But I digress.
No, really … I like Peoria. I do. I like Spring Training. I like the drive on 8 East to get here (just me, my music, my random thoughts and usually an obscene gesture from a trucker at some point) … I LOVE being at the complex, because it’s pretty and fresh and it’s just a bunch of guys playing baseball. It’s awesome. Honestly, if you’ve never been here but you like baseball even REMOTELY, you need to make it out next year. You’ll love it. I feel like it’s the way the sport is meant to be — just a bunch of fellas out on the grass, playing the game they love. The clubhouse is happy, the coaches are happy, the fans are happy.
It’s a hopeful time. I’m a fan of hope.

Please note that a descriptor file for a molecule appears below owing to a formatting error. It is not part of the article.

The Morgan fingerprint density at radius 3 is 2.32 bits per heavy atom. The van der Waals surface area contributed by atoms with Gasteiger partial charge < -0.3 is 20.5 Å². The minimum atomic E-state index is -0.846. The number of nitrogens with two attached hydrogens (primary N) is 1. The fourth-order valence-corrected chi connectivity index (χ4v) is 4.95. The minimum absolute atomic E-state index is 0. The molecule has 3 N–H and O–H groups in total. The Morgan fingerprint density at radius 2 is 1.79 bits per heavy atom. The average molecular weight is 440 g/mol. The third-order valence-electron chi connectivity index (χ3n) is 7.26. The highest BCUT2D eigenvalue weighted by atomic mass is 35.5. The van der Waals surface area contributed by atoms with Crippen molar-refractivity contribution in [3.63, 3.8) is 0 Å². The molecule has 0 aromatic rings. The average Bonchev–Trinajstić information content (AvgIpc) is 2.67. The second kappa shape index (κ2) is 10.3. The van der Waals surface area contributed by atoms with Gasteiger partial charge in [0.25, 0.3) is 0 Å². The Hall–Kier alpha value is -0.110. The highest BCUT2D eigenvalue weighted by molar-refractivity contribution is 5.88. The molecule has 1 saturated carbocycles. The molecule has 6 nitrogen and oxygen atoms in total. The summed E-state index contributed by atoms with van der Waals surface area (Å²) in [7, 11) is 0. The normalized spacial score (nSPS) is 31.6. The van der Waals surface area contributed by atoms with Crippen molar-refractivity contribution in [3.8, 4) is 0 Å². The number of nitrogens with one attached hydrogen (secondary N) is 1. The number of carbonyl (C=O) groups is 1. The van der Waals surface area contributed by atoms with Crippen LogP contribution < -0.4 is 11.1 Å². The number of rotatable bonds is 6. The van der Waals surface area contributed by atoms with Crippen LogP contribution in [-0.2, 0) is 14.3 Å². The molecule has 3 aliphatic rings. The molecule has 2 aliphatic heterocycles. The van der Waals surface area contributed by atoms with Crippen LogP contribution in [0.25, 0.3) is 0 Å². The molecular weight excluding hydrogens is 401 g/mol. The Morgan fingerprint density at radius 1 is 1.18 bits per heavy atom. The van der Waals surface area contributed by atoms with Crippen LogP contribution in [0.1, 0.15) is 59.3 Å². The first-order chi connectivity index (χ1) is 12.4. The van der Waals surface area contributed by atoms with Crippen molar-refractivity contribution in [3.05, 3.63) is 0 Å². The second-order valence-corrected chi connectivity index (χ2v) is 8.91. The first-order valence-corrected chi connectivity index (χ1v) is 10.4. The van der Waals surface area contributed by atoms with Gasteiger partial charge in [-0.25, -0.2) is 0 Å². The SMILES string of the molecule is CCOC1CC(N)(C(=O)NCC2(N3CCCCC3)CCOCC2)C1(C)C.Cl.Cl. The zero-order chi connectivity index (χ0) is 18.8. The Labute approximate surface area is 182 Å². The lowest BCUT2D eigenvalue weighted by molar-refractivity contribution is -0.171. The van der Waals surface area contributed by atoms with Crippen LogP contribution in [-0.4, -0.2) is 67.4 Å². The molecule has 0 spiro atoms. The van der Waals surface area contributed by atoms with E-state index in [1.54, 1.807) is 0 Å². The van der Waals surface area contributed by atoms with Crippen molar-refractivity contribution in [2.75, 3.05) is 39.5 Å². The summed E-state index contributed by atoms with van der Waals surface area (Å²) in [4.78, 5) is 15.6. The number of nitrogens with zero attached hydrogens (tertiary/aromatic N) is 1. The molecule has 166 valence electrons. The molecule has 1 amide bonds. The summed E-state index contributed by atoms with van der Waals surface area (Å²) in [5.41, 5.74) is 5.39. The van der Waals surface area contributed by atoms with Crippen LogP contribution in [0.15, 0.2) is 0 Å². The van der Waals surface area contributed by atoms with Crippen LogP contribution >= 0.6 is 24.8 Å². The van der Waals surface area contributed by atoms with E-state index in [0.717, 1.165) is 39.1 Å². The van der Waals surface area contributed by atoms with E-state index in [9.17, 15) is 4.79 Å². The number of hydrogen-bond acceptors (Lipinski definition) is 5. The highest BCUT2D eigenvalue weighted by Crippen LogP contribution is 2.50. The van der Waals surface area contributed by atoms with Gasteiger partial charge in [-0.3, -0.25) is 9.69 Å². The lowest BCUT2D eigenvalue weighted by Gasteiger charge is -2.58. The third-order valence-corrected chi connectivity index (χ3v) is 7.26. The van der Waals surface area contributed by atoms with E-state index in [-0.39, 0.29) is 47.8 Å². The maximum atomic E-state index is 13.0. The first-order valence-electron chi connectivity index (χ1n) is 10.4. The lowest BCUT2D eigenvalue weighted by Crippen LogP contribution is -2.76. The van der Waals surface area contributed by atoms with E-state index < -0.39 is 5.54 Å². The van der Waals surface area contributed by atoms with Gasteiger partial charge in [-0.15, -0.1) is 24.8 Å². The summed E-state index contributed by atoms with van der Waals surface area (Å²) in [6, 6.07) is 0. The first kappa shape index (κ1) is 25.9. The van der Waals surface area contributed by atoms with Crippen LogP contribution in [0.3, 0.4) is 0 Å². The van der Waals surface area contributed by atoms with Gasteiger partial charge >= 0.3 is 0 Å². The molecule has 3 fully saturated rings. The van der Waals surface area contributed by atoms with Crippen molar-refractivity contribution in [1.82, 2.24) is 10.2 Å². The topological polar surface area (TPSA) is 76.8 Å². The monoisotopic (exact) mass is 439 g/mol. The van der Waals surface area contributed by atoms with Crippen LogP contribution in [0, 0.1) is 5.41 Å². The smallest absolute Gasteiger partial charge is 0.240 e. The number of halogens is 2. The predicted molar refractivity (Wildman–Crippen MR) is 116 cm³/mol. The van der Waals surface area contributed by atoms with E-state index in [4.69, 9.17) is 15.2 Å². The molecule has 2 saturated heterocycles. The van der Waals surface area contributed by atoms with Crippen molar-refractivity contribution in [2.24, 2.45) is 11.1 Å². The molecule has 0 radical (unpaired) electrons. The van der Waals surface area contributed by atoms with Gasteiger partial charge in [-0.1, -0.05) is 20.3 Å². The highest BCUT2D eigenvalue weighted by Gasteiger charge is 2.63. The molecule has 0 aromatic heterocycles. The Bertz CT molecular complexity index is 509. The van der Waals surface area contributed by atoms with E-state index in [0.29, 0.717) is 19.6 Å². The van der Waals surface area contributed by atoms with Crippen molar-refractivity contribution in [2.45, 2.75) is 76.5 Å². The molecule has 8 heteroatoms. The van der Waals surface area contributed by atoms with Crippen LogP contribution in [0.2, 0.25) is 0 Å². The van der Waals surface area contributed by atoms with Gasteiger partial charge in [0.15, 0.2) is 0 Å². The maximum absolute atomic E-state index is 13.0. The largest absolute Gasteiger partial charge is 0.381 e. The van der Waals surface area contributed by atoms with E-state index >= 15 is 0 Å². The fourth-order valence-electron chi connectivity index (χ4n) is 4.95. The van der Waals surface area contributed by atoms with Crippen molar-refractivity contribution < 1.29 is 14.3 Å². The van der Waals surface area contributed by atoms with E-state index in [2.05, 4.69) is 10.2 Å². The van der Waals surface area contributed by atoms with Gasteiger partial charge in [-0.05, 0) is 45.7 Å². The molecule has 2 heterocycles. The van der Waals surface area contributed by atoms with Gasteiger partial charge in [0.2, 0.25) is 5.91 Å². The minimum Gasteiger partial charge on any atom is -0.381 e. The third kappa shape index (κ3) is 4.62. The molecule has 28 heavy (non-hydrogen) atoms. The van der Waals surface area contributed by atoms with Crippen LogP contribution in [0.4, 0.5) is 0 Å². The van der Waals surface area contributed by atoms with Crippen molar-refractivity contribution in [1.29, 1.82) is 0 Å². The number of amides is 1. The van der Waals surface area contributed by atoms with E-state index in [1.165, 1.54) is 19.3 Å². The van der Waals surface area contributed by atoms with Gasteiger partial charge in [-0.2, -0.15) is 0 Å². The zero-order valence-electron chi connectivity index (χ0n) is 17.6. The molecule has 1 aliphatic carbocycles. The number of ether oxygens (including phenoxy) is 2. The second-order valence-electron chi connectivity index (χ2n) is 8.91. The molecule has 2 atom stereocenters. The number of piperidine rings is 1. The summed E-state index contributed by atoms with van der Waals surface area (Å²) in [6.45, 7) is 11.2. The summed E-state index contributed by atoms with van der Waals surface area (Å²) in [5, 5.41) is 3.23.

I like this group of Padres. There is character, there is scrappyness, there is a blending of old traditions and new Mojo. I dig it. You’ve got Mark Kotsay organizing some player bonding time, you’ve got Tim Stauffer pranking Huston Street, you’ve got new catcher John Baker getting into intelligent debates with Carlos Quentin. Like I said … character.
Oh, and they can play a little, too.
While we know Spring Training games are “meaningless”, it’s still worth pointing out that the Padres won 12 of their last 15 games before being blanked today by Chicago. It’s important because of MOMENTUM. I like momentum. I’m a fan of momentum. When I’m shopping, and I find three or four cute things, it gives me the momentum to keep going and find some more. And that’s always fun.
Again, I digress.